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What Is a Spike Story in Agile?

Part of the Agile methodology is the idea that user feedback should aid in the process of software development. Customer feedback should, therefore, inform much of the work an Agile team undertakes, from tracking and fixing bugs to improving the user experience. A user story, therefore, is a small unit of work in an Agile workflow that was prompted by user feedback. 

However, what happens when the solution to a user story isn’t immediately clear? Teams might need to spend a period of time researching or breaking the story into smaller parts. That time spent preparing to work on the story is called a spike story, and the time is allocated by the product owner ahead of the sprint

A spike story in Agile is a user story that needs more information so the team can estimate how long the story will take to complete. Agile teams typically have a set amount of time outlined for spikes, which is why spike stories are often referred to as timeboxed investigations. Sometimes spike stories in Agile can be investigated in less time than the timebox, and sometimes spikes need more time than has been allotted. In this case, team members need to report the outcome of their investigation to the rest of the team, even if they will need more time to finish the investigation.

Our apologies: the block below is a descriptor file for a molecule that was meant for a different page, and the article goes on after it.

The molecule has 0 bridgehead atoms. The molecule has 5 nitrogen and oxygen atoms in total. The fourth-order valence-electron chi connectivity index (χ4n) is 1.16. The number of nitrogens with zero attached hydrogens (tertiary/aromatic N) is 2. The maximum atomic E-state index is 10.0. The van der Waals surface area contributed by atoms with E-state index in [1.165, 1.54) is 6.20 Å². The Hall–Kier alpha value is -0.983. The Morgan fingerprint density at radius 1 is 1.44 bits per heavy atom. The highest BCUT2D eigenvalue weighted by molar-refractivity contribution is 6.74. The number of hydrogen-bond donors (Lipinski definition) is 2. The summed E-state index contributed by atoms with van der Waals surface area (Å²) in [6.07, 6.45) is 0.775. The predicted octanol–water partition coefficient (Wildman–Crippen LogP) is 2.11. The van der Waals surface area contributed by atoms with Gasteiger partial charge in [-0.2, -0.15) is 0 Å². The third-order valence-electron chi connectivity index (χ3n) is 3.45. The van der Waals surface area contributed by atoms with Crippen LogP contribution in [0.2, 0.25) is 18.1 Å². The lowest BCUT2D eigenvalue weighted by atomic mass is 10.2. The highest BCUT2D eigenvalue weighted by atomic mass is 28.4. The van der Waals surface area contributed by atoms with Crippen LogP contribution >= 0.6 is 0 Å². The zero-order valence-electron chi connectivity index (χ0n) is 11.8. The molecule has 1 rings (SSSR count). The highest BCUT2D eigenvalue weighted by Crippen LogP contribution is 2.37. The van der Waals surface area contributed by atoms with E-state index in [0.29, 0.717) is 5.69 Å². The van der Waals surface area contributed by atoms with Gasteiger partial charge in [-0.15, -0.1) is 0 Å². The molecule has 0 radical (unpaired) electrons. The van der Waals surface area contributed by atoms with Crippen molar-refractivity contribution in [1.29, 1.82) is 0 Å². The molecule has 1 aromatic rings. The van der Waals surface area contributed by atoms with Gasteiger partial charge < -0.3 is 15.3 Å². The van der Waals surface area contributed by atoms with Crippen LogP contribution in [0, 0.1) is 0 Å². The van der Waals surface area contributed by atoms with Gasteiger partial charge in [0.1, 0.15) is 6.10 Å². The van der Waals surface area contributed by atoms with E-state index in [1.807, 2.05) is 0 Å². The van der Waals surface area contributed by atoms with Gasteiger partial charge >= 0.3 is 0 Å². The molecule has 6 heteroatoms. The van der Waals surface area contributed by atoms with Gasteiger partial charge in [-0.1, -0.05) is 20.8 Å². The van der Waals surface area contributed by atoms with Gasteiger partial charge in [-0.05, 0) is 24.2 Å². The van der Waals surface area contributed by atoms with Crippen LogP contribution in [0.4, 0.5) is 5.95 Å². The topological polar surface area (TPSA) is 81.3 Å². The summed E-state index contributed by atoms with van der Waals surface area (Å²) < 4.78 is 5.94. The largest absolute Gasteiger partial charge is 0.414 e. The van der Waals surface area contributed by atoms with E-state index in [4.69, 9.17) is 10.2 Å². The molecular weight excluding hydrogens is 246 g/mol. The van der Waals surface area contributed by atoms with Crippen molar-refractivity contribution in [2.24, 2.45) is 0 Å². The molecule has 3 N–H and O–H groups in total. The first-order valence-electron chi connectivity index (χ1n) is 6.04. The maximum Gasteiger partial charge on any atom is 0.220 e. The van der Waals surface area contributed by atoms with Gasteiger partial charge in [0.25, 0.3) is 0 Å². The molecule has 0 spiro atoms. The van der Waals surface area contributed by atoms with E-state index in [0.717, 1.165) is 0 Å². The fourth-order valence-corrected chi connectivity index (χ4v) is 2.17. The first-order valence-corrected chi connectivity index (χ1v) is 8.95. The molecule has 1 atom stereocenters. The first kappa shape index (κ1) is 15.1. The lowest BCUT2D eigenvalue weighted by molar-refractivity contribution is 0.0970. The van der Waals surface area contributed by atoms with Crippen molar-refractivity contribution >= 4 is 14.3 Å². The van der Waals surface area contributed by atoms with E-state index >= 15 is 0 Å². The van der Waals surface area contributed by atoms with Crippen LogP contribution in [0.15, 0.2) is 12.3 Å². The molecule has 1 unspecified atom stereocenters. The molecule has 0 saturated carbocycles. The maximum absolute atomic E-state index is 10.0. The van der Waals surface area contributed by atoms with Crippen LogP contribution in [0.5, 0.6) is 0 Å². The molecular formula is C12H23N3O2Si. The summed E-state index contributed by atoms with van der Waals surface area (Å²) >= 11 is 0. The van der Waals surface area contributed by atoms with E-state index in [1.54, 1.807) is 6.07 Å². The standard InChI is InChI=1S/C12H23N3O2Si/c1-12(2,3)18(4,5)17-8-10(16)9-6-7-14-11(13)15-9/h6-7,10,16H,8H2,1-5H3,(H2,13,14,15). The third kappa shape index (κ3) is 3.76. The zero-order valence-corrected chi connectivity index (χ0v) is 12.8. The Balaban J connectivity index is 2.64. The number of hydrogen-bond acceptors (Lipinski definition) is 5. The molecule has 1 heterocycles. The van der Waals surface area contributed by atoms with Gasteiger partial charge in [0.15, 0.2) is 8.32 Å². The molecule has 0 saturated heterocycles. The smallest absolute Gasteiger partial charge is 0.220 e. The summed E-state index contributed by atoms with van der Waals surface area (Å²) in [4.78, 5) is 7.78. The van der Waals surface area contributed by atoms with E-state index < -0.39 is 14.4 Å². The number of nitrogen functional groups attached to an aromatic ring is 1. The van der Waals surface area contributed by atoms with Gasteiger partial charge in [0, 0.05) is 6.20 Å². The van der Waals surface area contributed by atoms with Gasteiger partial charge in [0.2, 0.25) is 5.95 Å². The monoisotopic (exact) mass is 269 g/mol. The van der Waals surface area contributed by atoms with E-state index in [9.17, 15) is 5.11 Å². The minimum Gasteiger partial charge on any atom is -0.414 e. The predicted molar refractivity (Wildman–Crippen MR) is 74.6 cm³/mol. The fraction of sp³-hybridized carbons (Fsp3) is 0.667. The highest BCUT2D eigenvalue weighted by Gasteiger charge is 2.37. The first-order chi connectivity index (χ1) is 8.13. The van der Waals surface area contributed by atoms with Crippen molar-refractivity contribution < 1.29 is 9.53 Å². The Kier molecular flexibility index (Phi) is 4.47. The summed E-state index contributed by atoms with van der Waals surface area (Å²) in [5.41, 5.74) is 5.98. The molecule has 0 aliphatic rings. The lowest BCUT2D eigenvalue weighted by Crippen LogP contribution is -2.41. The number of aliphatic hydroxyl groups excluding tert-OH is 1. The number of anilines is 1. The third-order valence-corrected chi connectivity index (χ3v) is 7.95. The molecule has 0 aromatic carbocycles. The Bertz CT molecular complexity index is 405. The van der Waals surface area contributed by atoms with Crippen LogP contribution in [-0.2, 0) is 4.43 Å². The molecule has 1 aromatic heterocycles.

When considering how to write a spike story, it’s important to remember that spike stories should seek to answer a single, specific question, rather than multiple questions or a vague piece of information. If you need to find out more information about multiple questions, you should split the spikes to address each of these individually. 

The goal of a spike story in Agile is not to determine the solution to a story, but rather to determine an estimate for how long the original story will take to complete. Spike stories might require team members to spend time splitting a story into smaller stories if the original user story is too large or complex, or it might require a team member to build an experiment to gather more information for the estimate. 

Spike stories in Agile can benefit teams by enabling them to move forward with their sprints after properly estimating the time needed for completing stories, allowing the team to create more accurate user stories. Spike stories should also reduce waste and increase the team’s understanding of a user story.

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